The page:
The Real Marigold on Tour, Tuesday 27th September, 9pm, BBC Two
Earlier this year, The Real Marigold Hotel saw eight famous faces (and, indeed, their bodies) visit India to see what it would be like to retire there. It was a charming show, a lovely idea, beautifully executed, and with an arresting cast of characters. Now, four of them have returned for a two-part series, going on what the narrator calls a “world tour” which, let’s be frank, is a fairly grandiose term for a stop off in Florida (episode one) and another in Japan (episode – you guessed it – two).
Read Benjie's original review of The Real Hotel Marigold
While the original series was a belter, this, like so many spin-offs, could easily have ended up being Margolyes. The undoubted star of the original show, she is back here, louder, franker and more unabashed than ever. Which, for those of you who saw her in the original, is all you need to know.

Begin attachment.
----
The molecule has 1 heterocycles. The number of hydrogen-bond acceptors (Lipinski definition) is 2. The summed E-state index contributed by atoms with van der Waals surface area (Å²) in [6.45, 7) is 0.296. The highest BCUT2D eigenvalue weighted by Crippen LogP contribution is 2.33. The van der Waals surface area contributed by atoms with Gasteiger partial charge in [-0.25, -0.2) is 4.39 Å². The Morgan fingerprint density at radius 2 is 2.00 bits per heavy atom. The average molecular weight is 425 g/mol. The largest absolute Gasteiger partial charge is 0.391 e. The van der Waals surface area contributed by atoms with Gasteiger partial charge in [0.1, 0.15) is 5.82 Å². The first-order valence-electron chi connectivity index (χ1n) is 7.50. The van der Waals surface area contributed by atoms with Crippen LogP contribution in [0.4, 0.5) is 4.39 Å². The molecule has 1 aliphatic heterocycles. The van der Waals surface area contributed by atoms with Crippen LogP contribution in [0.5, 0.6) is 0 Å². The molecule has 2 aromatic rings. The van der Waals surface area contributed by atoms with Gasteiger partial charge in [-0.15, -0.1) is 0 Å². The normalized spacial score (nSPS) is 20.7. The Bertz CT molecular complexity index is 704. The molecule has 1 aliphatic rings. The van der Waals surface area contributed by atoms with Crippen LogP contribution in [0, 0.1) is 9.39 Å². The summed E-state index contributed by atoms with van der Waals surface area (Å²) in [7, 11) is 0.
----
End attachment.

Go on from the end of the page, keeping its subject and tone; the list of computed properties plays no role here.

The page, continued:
And so it’s off to Florida for programme one. Miriam is excited. “I loathe Florida. It has vulgarity stamped all over it.” The gang are staying in a retirement community, Oak Run, home to 7,000 people. Basically an entire town populated by retirees. It’s unimaginable. Unless you live on the South Coast of England, in which case it’s just called everyday life.
Oak Run is peculiar, though – identikit houses on identikit streets, each one with manicured lawns and a star spangled banner. Miriam’s first reaction is unfavourable. “Looking at this pretentious rabbit hutch, there is no style, there is no taste, there are no books…” Her housemate is the redoubtable Rosemary Shrager, presumably chosen on the basis that she is perhaps the only person known to man who will not be flattened by Hurricane Miriam.